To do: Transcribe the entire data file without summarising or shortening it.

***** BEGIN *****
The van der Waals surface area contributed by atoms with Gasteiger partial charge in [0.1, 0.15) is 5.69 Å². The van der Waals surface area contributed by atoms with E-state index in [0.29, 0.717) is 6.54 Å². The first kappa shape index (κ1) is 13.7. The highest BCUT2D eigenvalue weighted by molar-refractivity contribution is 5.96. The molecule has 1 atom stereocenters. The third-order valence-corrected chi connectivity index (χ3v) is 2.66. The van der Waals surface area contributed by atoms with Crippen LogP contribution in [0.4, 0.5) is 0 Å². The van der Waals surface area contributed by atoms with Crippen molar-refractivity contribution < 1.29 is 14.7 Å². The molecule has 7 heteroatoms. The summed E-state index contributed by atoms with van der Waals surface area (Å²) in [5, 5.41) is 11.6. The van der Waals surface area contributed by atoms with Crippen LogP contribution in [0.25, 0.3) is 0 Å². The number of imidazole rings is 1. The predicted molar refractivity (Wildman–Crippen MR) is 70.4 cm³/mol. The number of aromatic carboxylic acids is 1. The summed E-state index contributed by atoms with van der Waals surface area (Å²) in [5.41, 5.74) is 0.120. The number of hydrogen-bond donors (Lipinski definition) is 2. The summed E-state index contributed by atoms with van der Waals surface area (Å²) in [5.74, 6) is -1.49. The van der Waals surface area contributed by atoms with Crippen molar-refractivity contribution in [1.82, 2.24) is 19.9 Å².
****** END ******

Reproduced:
The van der Waals surface area contributed by atoms with Gasteiger partial charge in [0.1, 0.15) is 5.69 Å². The van der Waals surface area contributed by atoms with E-state index in [0.29, 0.717) is 6.54 Å². The first kappa shape index (κ1) is 13.7. The highest BCUT2D eigenvalue weighted by molar-refractivity contribution is 5.96. The molecule has 1 atom stereocenters. The third-order valence-corrected chi connectivity index (χ3v) is 2.66. The van der Waals surface area contributed by atoms with Crippen LogP contribution in [0.4, 0.5) is 0 Å². The van der Waals surface area contributed by atoms with Crippen molar-refractivity contribution < 1.29 is 14.7 Å². The molecule has 7 heteroatoms. The summed E-state index contributed by atoms with van der Waals surface area (Å²) in [5, 5.41) is 11.6. The van der Waals surface area contributed by atoms with Crippen LogP contribution in [0.25, 0.3) is 0 Å². The number of imidazole rings is 1. The predicted molar refractivity (Wildman–Crippen MR) is 70.4 cm³/mol. The number of aromatic carboxylic acids is 1. The summed E-state index contributed by atoms with van der Waals surface area (Å²) in [5.41, 5.74) is 0.120. The number of hydrogen-bond donors (Lipinski definition) is 2. The summed E-state index contributed by atoms with van der Waals surface area (Å²) in [5.74, 6) is -1.49. The van der Waals surface area contributed by atoms with Crippen molar-refractivity contribution in [1.82, 2.24) is 19.9 Å².